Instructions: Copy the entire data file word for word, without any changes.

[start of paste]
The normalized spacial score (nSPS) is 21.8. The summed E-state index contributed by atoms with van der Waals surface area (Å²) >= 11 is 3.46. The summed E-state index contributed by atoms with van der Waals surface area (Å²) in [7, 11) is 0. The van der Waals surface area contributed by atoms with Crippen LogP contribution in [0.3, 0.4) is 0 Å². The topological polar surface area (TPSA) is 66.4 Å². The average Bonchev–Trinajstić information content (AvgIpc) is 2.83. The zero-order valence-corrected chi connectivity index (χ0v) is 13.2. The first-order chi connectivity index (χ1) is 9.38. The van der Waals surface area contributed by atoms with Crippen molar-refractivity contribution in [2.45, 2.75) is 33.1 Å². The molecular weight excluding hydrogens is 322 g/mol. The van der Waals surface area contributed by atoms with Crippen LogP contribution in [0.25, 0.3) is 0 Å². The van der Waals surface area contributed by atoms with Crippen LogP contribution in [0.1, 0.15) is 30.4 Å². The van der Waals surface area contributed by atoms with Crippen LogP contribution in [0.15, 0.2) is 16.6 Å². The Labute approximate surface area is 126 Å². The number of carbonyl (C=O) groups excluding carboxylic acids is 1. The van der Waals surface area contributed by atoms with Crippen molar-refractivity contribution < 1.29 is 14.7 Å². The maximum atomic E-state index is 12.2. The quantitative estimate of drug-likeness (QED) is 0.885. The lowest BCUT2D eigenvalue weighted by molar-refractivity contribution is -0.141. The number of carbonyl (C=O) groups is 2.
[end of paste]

The normalized spacial score (nSPS) is 21.8. The summed E-state index contributed by atoms with van der Waals surface area (Å²) >= 11 is 3.46. The summed E-state index contributed by atoms with van der Waals surface area (Å²) in [7, 11) is 0. The van der Waals surface area contributed by atoms with Crippen LogP contribution in [0.3, 0.4) is 0 Å². The topological polar surface area (TPSA) is 66.4 Å². The average Bonchev–Trinajstić information content (AvgIpc) is 2.83. The zero-order valence-corrected chi connectivity index (χ0v) is 13.2. The first-order chi connectivity index (χ1) is 9.38. The van der Waals surface area contributed by atoms with Crippen molar-refractivity contribution in [2.45, 2.75) is 33.1 Å². The molecular weight excluding hydrogens is 322 g/mol. The van der Waals surface area contributed by atoms with Crippen LogP contribution in [0.25, 0.3) is 0 Å². The van der Waals surface area contributed by atoms with Crippen LogP contribution in [0.1, 0.15) is 30.4 Å². The van der Waals surface area contributed by atoms with Crippen LogP contribution in [0.15, 0.2) is 16.6 Å². The Labute approximate surface area is 126 Å². The number of carbonyl (C=O) groups excluding carboxylic acids is 1. The van der Waals surface area contributed by atoms with Crippen molar-refractivity contribution < 1.29 is 14.7 Å². The maximum atomic E-state index is 12.2. The quantitative estimate of drug-likeness (QED) is 0.885. The lowest BCUT2D eigenvalue weighted by molar-refractivity contribution is -0.141. The number of carbonyl (C=O) groups is 2.